Can They Demote My Husbandd?

Question to Ask the Workplace Doctors about demotion: He ended up in the ER that night with and an emergency appendectomy, and the doctor put him off work for three weeks

My husband recently wasn’t feeling well. He planned on going into work (he travels) and not worrying about the pains. He ended up in the ER that night with and an emergency appendectomy, and the doctor put him off work for three weeks. After two weeks, he called work to say he still had another week before he would return and they would see him then.

When he returned, he found they were not using him as project manager any more which is what he was before. After two weeks and asking everyone why this was happening, he got no response. Finally they told him he was demoted from project manager because he took so much time off. Can they do this?

Signed, Wife Who Cares

Dear Wife Who Cares:

Yes, they can and yes they did. I understand your question is: Is this fair and does he have any right to expect that his project manager job continues to be his after three weeks off due to surgery? Like you, I don’t think this is fair. But the facts are that a company can reassign positions unless your husband is working under a labor contract that states one off for surgery is to be returned to his previous position and/or unless there is a law such as that that states a soldier should be guaranteed to be returned to his job after being drafted.

You might wisely solicit how your state’s Department of Labor views your husband’s demotion after being off as ordered by his physician. He also might consult his company handbook to learn what is it has to say about being off due to surgery, and depending on what he learns he might quietly consult a labor attorney.

Can he appeal this decision? Yes, I think he can and might want to do so. First, it would be wise for him to prepare a log of events: the date of emergency surgery, the orders of his doctor about time he should be off, the dates he called in to report the his condition, and how he learned he had be reassigned to a different position.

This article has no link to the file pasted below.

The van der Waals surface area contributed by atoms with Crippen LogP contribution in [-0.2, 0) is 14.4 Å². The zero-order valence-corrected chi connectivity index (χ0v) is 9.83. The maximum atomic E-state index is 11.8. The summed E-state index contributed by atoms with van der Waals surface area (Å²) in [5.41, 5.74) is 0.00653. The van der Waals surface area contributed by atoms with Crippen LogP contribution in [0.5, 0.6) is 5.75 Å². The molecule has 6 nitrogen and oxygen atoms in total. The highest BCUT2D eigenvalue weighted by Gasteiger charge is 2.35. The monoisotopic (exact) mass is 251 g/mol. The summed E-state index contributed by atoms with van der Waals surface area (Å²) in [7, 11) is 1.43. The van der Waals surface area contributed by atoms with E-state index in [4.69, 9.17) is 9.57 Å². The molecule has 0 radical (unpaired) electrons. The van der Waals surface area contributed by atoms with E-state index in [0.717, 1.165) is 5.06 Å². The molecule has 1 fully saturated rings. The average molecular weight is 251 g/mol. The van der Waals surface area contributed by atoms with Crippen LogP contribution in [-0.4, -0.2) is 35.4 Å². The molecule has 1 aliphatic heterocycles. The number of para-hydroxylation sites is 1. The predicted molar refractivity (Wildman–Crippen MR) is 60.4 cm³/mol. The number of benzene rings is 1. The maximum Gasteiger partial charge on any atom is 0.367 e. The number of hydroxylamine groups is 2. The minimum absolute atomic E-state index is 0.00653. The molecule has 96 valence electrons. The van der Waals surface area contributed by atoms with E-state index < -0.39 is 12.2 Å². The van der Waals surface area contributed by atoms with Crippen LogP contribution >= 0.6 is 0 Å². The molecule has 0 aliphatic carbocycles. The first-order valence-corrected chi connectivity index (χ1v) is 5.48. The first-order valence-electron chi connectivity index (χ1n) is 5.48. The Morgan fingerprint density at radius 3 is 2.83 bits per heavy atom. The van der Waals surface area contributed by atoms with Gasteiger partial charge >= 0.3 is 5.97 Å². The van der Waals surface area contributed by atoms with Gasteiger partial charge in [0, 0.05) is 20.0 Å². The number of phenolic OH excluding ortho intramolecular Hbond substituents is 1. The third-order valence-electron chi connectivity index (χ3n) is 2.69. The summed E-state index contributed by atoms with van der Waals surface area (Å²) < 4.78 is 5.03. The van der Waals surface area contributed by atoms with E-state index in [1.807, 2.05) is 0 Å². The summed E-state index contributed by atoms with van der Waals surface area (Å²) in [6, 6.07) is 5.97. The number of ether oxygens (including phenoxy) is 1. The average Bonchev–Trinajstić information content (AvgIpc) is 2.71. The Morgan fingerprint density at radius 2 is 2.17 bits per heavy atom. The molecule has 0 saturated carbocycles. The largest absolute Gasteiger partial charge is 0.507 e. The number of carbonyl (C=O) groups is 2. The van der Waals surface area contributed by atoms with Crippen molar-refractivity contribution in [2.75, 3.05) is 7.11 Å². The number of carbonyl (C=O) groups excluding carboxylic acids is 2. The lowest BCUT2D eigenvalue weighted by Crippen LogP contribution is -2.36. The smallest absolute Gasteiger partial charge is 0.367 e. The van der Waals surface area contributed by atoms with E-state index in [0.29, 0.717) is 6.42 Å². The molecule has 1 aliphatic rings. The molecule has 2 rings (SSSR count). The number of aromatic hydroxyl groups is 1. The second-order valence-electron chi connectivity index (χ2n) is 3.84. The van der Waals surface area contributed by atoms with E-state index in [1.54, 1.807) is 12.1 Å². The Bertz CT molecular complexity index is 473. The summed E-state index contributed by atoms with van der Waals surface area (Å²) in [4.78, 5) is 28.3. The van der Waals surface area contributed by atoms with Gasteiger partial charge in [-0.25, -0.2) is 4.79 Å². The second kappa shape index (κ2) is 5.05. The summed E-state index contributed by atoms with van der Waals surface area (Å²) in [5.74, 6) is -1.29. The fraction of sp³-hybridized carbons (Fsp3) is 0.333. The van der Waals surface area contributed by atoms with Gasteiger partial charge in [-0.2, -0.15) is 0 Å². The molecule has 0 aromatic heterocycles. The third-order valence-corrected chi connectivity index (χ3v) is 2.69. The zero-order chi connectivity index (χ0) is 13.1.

Second, it would be good for him to make copies of performance evaluations and to list projects he successfully completed. Third, with this data, he can approach his superior, Human Resources, or Personnel for a review of what has occurred–with a written and face-to-face request that this change of assignment be investigated.

That request should include his surprise and disappointment in learning he was demoted, learning it in an offhand way. From what you say, he was not respectfully told of this reassignment. It would be wise to continue to log what transpires in and after this meeting with the appropriate superior or HR, Also it would be smart to maintain forthright communication about this.

Without whining or pestering, he should ask to be informed of what is decided in light of an investigation. Assuming that your husband likes and needs his job, I suggest that he does all he can to add value in the assignment to which he has been moved. His workplace, as is true of most workplaces, needs high performers. Your husband will want to keep this in mind and guard against turning sour and badmouthing those above that did what it seems to him is unfair.

Does this make sense? How we react to disappointment says a lot about the kind of character we have and need. Do let me know how all this works out. My best to you and your husband these next trying weeks. One thing you both can be thankful for is that his surgery was caught in time. Several decades ago, I too found that I had to stop work, in the middle of the day, and was in surgery for an appendectomy by 4 in the afternoon. Working together with hands, head, and heart (and without an appendix) takes and makes big WEGOS, and that is what is needed in his workplace; for all with whom he works to feel proud of what they accomplish.

William Gorden